I think there’s an undercurrent to all this of ‘If we don’t renew our membership and say how much we hate what CILIP doing, that’ll show them – they’ll HAVE to change then’. But know this – if the personnel at CILIP changes, we’ll be replacing one set of hard-working people doing their best for the profession with (hopefully) another set of hard-working people doing their best for the profession, and they may not make choices you like any better. We are, after all, talking about very difficult choices here. Have you tried trying to change and adapt, move forward without leaving people behind, maintain the responsibilities of being a registered charity and having the royal charter, and trying to include everyone and yet speak with one clear and unambiguous voice, and all that at a time when there’s a hostile government, a public mostly indifferent or steeped in happy but irrelevant nostalgia, and unprecedented threats to the very existence and value of libraries? ME EITHER. I imagine that’s quite hard to do. It is not through lack of effort that these controversial decisions are being arrived at.

By all means criticise CILIP. By all means make your voice heard. But support the organisation at the same time. Criticism and support are NOT mutually exclusive. Make suggestions. (By suggestions I don’t mean ‘stop what you’re doing I hate it I hate it’, I mean suggestions which work towards addressing the problems which CILIP are dealing with in ways not currently to your liking). If half as much energy was put into helping CILIP as was put into slagging it off, it could get a lot more done.

Remember that running a big chartered institute is nothing like running a social media campaign or a pressure group. And above all remember that CILIP is a bunch of humans working all day on our behalf, on the really very tricky problems we face as an industry and a profession.

Libraries are in a bit of a state. I don't want a professional body that keeps everybody happy, I just want a professional body which gets shit done. CILIP can get more done with us, than without us.


You already have a brand! Here are 5 ways to influence it... (#CILIPNPD12)

Yesterday I presented at possibly my favourite library event of all, CILIP's New Professionals Day. I love it because it gets so many people fired up and energised, and there's so much enthusiasm about the place. I was honoured to do the first talk of the day, and my presentation was about two things: firstly the fact that you don't have to be a super-librarian to get on in your career, and secondly that we all have a personal brand so if you do want to try and build that brand, there are steps you can take to do so positively.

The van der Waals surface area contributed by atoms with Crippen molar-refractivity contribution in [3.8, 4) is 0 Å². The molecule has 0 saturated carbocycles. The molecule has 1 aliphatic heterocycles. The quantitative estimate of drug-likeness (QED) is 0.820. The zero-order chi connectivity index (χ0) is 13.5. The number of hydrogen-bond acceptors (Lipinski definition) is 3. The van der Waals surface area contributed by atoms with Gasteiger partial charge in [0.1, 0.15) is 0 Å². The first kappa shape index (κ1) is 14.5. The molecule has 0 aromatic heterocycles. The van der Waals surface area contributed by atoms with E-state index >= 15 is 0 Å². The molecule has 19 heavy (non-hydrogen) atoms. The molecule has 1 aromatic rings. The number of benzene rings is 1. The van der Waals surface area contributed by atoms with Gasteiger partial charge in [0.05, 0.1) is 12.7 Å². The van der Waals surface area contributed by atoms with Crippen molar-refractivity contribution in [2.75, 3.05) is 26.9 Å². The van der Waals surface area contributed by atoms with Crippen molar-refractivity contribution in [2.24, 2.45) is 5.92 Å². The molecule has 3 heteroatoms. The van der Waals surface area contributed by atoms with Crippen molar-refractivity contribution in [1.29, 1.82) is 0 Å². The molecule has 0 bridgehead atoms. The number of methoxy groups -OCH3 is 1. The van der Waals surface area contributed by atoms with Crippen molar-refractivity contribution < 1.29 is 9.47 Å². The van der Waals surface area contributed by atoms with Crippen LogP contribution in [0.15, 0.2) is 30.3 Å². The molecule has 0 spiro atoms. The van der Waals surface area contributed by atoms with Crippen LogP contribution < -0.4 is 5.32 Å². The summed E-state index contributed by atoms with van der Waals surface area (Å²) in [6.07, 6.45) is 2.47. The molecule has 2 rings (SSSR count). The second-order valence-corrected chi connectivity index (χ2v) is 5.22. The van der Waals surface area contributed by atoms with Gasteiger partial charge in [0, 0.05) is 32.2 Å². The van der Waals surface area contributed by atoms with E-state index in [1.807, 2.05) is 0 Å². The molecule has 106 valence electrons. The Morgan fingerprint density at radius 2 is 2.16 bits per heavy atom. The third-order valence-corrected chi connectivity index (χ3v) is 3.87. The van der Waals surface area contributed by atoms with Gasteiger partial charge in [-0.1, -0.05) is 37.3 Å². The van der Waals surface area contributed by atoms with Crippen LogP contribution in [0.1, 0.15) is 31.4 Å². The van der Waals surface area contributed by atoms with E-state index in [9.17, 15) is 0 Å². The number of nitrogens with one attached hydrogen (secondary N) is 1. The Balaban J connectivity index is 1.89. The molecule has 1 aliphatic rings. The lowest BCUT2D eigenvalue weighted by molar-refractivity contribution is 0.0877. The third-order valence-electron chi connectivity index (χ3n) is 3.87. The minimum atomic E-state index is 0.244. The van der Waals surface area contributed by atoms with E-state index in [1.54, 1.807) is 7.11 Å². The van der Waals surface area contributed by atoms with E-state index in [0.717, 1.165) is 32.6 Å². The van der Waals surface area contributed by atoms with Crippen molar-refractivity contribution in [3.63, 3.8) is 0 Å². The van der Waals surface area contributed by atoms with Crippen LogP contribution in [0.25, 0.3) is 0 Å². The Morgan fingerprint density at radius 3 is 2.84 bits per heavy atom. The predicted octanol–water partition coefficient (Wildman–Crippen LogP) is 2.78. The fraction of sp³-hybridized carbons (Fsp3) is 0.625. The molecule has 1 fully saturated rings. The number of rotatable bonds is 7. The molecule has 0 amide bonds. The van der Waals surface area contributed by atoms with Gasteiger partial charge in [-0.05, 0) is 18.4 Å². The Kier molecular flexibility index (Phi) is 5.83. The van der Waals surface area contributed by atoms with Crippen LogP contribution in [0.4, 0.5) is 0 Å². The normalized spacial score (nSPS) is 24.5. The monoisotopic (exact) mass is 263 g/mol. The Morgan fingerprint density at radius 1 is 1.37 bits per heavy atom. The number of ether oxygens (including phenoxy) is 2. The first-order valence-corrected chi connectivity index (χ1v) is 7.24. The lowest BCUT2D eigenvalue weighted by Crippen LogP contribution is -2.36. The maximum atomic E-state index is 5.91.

I wanted to dispel some myths (particularly that we all have to aspire to be like the really well-known, uberlibrarians), following on from this blog post about whether or not we really have to market ourselves at all, which explains a lot of the stuff I talked about yesterday.

Here's the presentation (works best on full-screen):

The MACHINES are Coming! Recent advances in library technology

Earlier today I did a session on technology and libraries, for the Prison Libraries Group at CILIP HQ. Prison Librarians are extremely limited in their access to technology - essentially they operate under the same restrictions as the prisoners, so not only can they not use Twitter, they can't even Google it at work! Here is the Prezi I used - it's a whistle-stop primer of recent advances, and while normally I try to make my presentations stand up on their own I'm afraid this one is really only the bare bones and I filled in a lot of gaps with what I was saying. (Works best on full-screen mode.)

I had a really good time even though I had to leave early due to starting my new job tomorrow. It reminded me again how diverse our roles are, and how two people called 'librarians' could go for years potentially without doing the same stuff. Having to make sure certain prisoners don't get access to fiction which glorifies the very crimes they are incarcerated for is not a Collection Development decision I'll be needing to make any time soon. And having to retain the catalogue in my head because not only is it not online but there isn't even a card catalogue is a skill I'm glad I don't need - I'd be really bad at that...

For the delegates

So for anyone who was there today, here are the links I mentioned that I'd include in this post:

- Thanks for having me, I had a great time! And especially thank you to Sibylla for inviting me. :)

- thewikiman